It is the world’s premier hockey tournament for draft eligible players, but as is stands today, the Ivan Hlinka Memorial Cup won’t be a success in Edmonton in 2018 without a little tweaking.
So they’ll pair it with a hockey festival and try to create an atmosphere akin to baseball’s Winter Meetings, where teams and advertisers gather to plan their seasons, create relationships and do business.
“We want to create an atmosphere downtown,” said the Vice Chair of the Oilers Entertainment Group and former Hockey Canada head Bob Nicholson. “It’s the third week of August, so all of minor hockey is starting to get engaged. Hockey Alberta, Hockey Edmonton, we’ll work with them to have coaching clinics and skills development.”
They may even replace Ivan Hlinka’s name with Wayne Gretzky’s when the tournament is in Edmonton, if that helps create a thriving festival of hockey every second year, with Hockey Canada and the Oilers announcing on Monday that the 2018, 2020 and 2022 tournaments will be held largely at Rogers Place.
First, the tournament.
It is not an International Ice Hockey Federation sanctioned tournament, as the IIHF holds its U-18 World Championships each spring. But because Canadian Hockey League teams do not release their players to that tournament, the Ivan Hlinka in August has become the only true best-on-best for draft eligible players held annually.
The tournament, however, has been held in the Czech Republic and Slovakia for the past 20 years. “We can generate only hundreds of people in the stands. Maybe 4,000 maximum,” said a Czech hockey official on Monday.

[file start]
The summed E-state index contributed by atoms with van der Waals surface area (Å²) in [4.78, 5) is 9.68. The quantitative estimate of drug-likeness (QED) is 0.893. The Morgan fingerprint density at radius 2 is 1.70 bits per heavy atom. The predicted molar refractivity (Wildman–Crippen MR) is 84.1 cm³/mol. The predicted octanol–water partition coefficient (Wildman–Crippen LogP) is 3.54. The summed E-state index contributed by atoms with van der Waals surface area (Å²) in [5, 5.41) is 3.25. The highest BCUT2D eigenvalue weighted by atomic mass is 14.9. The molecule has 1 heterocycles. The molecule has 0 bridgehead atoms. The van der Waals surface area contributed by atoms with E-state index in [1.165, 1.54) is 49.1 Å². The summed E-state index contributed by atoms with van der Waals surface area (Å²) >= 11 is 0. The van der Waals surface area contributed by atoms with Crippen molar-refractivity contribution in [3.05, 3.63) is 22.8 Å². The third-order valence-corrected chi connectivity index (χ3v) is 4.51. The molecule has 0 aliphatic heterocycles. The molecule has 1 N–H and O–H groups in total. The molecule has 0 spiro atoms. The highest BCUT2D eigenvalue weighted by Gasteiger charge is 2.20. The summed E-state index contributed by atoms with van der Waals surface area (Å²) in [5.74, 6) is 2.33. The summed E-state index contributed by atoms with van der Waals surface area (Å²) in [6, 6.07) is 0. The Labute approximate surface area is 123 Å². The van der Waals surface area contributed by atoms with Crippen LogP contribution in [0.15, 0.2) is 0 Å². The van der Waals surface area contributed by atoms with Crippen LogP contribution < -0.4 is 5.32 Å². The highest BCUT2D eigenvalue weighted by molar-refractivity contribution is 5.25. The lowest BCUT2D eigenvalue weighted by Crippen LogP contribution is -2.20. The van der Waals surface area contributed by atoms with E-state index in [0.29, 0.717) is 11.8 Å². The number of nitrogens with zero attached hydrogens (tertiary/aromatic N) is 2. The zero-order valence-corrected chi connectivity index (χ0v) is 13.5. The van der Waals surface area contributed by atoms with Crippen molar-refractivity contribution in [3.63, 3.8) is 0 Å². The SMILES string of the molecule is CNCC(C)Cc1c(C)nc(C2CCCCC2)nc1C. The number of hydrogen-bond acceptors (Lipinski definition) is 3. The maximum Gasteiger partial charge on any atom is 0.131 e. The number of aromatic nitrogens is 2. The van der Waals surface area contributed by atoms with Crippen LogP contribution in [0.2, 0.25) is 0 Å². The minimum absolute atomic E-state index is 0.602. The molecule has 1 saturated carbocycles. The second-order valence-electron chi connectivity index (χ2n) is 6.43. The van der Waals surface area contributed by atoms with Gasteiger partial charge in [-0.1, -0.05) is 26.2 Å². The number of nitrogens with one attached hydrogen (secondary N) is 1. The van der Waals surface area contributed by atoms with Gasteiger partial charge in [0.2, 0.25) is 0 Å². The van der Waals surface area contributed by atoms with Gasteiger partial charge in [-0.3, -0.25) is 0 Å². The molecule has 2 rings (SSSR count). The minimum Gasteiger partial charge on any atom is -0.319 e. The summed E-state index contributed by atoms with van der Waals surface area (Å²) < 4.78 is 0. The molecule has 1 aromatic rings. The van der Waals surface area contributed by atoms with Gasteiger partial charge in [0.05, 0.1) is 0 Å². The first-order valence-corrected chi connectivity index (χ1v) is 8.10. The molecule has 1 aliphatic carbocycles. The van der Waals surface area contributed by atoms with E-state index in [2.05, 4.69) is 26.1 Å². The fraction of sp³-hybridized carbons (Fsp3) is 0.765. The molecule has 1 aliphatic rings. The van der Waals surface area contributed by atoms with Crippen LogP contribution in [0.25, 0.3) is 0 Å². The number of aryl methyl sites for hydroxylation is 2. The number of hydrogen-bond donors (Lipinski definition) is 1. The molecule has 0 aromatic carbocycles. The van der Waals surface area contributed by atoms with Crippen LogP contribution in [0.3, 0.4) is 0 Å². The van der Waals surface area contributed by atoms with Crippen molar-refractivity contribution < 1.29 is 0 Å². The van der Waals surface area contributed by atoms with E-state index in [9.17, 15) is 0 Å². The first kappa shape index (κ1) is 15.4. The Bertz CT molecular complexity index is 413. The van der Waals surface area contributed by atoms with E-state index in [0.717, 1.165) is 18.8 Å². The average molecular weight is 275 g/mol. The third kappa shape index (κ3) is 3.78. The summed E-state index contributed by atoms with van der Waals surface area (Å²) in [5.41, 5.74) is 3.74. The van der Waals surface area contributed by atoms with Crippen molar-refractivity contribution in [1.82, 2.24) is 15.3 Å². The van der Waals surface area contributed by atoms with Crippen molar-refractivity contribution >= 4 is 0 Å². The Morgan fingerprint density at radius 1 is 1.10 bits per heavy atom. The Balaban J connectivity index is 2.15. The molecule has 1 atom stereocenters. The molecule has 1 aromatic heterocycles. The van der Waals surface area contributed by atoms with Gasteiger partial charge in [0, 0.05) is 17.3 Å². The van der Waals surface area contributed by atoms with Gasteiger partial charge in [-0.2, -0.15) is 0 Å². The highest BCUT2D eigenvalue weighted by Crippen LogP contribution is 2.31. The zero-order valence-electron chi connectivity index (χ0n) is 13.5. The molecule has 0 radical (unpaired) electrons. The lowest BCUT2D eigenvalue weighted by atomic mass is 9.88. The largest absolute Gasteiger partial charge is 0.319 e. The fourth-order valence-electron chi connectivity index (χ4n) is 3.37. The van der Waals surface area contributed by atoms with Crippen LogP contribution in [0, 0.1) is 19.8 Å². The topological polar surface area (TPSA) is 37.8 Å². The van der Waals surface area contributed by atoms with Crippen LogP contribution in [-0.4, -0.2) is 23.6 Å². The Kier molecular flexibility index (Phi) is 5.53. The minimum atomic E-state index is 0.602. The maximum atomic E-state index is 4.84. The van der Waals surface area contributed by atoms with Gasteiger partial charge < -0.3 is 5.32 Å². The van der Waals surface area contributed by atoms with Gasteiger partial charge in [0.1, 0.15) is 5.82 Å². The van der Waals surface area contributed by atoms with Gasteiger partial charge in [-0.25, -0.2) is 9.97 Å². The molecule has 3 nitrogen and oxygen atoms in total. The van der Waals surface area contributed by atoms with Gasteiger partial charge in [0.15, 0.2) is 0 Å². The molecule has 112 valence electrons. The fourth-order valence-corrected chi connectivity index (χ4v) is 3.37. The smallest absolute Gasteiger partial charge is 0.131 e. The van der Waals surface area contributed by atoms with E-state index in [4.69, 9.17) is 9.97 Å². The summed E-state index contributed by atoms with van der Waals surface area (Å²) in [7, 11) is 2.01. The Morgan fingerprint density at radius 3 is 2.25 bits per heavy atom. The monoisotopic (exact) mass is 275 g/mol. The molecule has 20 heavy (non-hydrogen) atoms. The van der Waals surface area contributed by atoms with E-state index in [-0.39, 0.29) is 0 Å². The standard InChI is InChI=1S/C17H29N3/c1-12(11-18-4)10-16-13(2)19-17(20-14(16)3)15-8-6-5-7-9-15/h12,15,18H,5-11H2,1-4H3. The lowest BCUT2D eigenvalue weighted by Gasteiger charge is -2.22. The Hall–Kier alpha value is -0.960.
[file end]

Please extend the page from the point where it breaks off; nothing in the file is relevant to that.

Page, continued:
It’s can’t-miss stuff for NHL scouts, and the hope is that holding the tournament in Canada will increase traffic for NHL GMs as well. So they’ll bring it to Canada and try to grow this tournament, and try out a few innovations:
• Convincing NHL clubs to hold their scouting meetings here for the upcoming season, centred around a viewing of the best crop of 17-year-olds.
• Make it a place where corporate sponsors and league/team officials meet to hammer out deals.
• Bring in the families of European teams.
• Perhaps even try out some rule changes under consideration by the NHL.
“It’s a work in progress,” said Nicholson. “But I remember the World Juniors when I started with Hockey Canada. (People) would say, ‘Christmas time? How do you draw people at Christmas time?’ It started slowly.”
Rogers Place holds over 18,300 for NHL games, but curtains down to about 9,300 seats when the WHL’s Edmonton Oil Kings play. Because of the age group, the costs associated with the tournament are far less than a World Cup, so the thinking is that ticket prices can be very affordable.
“I don’t think we have to charge a ton of money to get people into the building,” said Nicholson.
Canada has dominated this tournament, winning 20 of the 26 tournaments to date. The Czechs won for the first time in 2016.
Eight of the world’s hockey powers — Canada, U.S.A., Russia, Sweden, Finland, Czech Republic, Slovakia and Switzerland — contested the most recent tournament this past summer.
“After 27 years,” said Slovak hockey executive Miroslav Valicek, “we need good, new fresh air bringing us to Edmonton. The only pity is, we have to wait one more year.”
“It’s the best players in the world in their age group, bar none,” said Hockey Canada head Tom Renney. “It just gives us an opportunity to have a more global look at the game, and to appreciate how well it’s played around the world.”